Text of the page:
The new homes are being made available for purchase by families earning 80% or less of area median income. To ensure they are affordable in the long haul, the PEEHP grant helped offset the cost of energy-saving techniques and systems (like the water heaters provided by Portland General Electric).
KGW’s Erica Heartquist has a video preview of the homes, including their energy-efficient features and sustainable materials.
Families currently living in PCRI’s rental housing are expected to purchase the new homes.
“We house over 700 families and so when we decided to move into home ownership development, we just decided to work with the households that were already living in PCRI properties, so it was really quite easy,” said Fitzpatrick.
This start-to-finish approach toward self-sufficiency is part of PCRI’s larger goal of increasing home ownership rates for minority Portland families. The home ownership rate for most minorities in Portland is 33% compared to 69% for white residents.
The homes were built by Terrafirma Building Inc., with the construction loan funded by the Portland Housing Bureau. The construction funding and PEEHP Grant also includes two other row homes nearby that are scheduled for completion in October.
Did you see us in last Sunday’s Oregonian? Our new homes are part of the City of Portland’s Build it Green! homes tour and were featured in the September 19 “Homes and Rentals” section of the paper.
The article highlights PCRI’s new homes and some of the features we’ve built in to ensure energy efficiency and low utility costs, durability and low maintenance costs as well as sustainability–sustaining the neighborhood and viable housing options as well as being mindful of our precious natural resources.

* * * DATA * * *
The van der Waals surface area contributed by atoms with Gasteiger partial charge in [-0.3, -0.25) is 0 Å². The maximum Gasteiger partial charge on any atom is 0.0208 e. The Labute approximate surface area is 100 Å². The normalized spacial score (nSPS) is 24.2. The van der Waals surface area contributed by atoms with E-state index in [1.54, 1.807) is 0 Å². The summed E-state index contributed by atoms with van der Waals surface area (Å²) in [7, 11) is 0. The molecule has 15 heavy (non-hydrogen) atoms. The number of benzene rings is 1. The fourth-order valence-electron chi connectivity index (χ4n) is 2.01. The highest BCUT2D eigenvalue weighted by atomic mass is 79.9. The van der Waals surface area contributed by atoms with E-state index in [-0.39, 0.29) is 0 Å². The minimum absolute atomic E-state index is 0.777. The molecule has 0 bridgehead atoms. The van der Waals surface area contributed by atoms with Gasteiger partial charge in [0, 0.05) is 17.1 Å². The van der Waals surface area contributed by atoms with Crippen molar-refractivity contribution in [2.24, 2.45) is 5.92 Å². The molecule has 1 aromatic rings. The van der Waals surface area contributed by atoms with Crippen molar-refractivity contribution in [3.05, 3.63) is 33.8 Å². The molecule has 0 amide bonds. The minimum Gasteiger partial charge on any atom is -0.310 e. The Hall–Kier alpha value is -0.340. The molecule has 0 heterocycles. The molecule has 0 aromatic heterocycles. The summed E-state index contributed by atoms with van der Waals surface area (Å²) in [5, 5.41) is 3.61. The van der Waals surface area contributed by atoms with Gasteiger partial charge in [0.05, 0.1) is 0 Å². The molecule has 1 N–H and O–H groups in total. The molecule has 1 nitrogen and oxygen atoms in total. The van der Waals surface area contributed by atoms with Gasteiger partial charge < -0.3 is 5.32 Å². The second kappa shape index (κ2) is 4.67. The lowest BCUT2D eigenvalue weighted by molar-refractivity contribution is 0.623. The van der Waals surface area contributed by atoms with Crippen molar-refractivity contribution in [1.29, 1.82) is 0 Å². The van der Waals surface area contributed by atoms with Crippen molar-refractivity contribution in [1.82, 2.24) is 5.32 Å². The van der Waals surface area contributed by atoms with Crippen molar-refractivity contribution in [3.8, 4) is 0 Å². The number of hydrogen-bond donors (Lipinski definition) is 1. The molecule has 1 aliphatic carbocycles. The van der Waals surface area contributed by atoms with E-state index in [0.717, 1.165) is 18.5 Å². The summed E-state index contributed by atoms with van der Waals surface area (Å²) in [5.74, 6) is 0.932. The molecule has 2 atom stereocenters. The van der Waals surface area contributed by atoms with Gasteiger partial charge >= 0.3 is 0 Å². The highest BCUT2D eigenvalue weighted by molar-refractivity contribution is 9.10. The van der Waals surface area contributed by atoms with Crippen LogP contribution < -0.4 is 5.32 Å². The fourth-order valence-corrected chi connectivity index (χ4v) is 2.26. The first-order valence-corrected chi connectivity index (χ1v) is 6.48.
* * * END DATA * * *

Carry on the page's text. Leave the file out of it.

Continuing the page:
“The great thing about the show is it gives you a chance to see how green building technology works. It’s so much more valuable than seeing houses on the Internet or reading a book,” Valerie Garrett said in the article. She is the Green Building Specialist and the coordinator for the tour at City of Portland Bureau of Planning and Sustainability.
Other affordable new homes by Orange Splot/Proud Ground and Habitat for Humanity are also featured in the article and on the tour. The Oregonian feature pointed out the homes’ affordability and the increased benefit of green building strategies for affordable homes.
“The builders are making [the homes] available at below-market prices, and are including the same kinds of green features as other homes on the tour. Those green features make the homes even more affordable because they keep energy costs to a minimum,” the article said.
Tickets to the Saturday, September 25 tour can be picked up for $15 from Ecohaus at 819 SE Taylor Street. Tour hours are 11 a.m. to 5 p.m. Ecohaus will also host a free information fair from 3 p.m. to 7 p.m. that is open to everyone.